FPGA-making Lattice Semiconductor names AMD man as CEO
Programmable device company needs to program some profits
Lattice Semiconductor has hired a shiny new CEO, Jim Anderson, to plot a way forward for the silicon, reference designs and boards maker.
Anderson hails from AMD where he was senior veep and GM of the chip flinger's Computing and Graphics Business Group. He joined AMD in May 2015, following stints at Intel, Avago and LSI, and directly replaces Glen Hawk, who was interim boss and will remain as special advisor to the CEO until the end of October.
The new broom "brings a strong combination of business and technical leadership with a deep understanding of our target end markets and customers," Lattice chairman Jeff Richardson said of his new recruit.
Hawk was Lattice COO until he took over from outgoing CEO Darin Billerbeck, who split in March.
Billerbeck's big idea was to sell under-performing Lattice to the Chinese. When the Trump administration scuppered that deal, and activist investor Lion Point – which had upped its stake to 6.3 per cent by February 2018 – branded Billerbeck's regime as not being good enough, he decided to retire.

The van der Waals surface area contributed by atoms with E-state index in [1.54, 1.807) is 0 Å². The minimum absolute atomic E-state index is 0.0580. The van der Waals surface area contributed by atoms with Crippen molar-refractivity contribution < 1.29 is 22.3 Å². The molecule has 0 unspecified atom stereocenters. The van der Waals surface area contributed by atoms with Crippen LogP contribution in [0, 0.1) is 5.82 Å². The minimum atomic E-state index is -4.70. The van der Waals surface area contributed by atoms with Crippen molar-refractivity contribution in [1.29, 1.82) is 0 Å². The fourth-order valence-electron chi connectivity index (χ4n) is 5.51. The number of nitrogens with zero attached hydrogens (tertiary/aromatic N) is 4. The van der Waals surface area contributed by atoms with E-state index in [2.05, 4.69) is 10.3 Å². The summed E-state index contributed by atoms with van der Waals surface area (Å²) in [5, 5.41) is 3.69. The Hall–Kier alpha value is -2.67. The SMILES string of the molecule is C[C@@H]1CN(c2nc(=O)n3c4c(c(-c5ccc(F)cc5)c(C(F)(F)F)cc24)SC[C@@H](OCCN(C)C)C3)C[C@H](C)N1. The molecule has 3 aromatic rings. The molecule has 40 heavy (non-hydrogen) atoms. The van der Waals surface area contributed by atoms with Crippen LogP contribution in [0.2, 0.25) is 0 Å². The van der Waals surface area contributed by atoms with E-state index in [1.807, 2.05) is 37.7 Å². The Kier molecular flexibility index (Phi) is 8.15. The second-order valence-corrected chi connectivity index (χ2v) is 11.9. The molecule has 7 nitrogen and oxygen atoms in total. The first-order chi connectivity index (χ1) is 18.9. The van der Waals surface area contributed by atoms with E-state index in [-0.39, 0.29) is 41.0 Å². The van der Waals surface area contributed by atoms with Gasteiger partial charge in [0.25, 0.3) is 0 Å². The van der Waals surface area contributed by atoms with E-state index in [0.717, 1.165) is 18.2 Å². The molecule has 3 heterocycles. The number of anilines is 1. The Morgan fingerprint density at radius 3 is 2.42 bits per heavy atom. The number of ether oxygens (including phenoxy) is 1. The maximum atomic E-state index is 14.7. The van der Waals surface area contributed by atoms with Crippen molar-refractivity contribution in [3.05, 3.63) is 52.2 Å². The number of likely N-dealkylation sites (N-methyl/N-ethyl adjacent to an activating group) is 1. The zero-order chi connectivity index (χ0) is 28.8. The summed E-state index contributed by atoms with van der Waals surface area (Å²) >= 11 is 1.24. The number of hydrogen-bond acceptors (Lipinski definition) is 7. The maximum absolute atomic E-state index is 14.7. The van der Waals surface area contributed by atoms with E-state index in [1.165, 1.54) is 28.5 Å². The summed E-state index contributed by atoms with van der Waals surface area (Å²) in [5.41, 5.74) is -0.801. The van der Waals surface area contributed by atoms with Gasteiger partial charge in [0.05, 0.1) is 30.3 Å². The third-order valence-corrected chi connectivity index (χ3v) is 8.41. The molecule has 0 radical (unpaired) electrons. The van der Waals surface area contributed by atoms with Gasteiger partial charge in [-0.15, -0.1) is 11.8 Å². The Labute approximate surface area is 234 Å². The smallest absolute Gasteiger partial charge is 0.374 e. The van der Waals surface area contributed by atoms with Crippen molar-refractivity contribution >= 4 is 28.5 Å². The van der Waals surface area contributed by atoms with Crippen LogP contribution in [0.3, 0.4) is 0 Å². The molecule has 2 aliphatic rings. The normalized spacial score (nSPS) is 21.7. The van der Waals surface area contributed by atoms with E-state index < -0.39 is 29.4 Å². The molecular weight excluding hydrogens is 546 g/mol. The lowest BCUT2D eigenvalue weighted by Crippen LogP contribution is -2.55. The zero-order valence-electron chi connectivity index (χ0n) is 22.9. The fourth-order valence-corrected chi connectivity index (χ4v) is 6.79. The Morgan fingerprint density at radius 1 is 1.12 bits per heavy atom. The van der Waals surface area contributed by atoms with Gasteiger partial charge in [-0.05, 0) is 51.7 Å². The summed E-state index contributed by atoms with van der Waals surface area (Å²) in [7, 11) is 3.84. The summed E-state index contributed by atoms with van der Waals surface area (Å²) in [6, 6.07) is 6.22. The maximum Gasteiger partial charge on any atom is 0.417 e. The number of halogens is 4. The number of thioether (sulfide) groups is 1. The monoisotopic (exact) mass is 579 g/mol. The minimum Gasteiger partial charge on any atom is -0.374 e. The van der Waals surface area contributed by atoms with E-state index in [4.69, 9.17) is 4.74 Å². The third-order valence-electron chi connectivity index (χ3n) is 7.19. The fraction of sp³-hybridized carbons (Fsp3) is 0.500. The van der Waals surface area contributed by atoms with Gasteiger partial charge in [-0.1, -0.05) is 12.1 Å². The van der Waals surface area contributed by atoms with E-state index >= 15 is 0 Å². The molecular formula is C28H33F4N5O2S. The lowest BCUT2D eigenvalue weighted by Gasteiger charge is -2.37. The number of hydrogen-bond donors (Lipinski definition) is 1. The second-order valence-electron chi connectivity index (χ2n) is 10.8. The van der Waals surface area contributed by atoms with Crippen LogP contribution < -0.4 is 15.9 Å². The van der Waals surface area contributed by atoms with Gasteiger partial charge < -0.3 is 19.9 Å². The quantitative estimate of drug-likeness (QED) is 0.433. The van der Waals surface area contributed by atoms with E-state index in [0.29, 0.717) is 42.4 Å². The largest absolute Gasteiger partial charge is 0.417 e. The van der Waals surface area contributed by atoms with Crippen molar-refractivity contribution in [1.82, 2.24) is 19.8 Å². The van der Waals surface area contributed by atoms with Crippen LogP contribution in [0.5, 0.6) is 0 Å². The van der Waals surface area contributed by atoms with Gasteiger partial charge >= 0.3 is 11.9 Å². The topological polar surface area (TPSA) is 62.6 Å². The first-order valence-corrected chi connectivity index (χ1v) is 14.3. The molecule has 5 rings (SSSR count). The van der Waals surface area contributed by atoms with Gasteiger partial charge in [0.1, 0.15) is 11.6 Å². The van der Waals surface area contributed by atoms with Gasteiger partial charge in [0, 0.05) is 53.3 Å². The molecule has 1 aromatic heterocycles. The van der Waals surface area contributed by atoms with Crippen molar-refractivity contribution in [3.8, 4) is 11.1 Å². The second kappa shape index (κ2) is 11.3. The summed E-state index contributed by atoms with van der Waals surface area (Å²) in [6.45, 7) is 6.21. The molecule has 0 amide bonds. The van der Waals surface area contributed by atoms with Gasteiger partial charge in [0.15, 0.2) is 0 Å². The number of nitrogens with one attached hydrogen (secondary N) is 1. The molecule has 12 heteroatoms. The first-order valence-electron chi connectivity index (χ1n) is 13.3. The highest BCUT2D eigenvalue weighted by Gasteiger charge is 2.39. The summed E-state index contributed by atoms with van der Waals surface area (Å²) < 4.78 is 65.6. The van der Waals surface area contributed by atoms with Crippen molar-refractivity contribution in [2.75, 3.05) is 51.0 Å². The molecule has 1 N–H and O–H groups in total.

Lattice, which builds FPGA hardware, wireless radio and video chips, and has been ranked as the global number three in FPGA revenues behind Xilinx and Altera, has a market cap of $957m. It turned over $386m in 2017, down 10 per cent year-on-year and reported a net loss of $70.5m versus a net loss of $54.1 in the prior calendar and company fiscal year.
According to Lion Point, Lattice's operating margin is 15-17 per cent while its peers operate at 20-25 per cent. It has argued there is scope for efficiency improvements and a return to profitability.
Following its increased stock holding earlier in 2018, Lion Point was given three seats on the board (taking the total to 11 members), from where it can influence proceedings – the investor had claimed Lattice was undervalued by the stock market and that it required senior exec changes.
According to a Barron's report, six of Lattice's eight directors have previously been board members of semiconductor companies sold after activist investor Starboard Value got involved with them.
Restructuring has already started: Hawk canned the non-profitable millimeter wave business in July to save $13m a year.
Anderson said his focus will be on driving sustained growth and profitability. But will that happen soon enough for Lion Point to make a good enough return on its shares, or will it push for a company sale? ®
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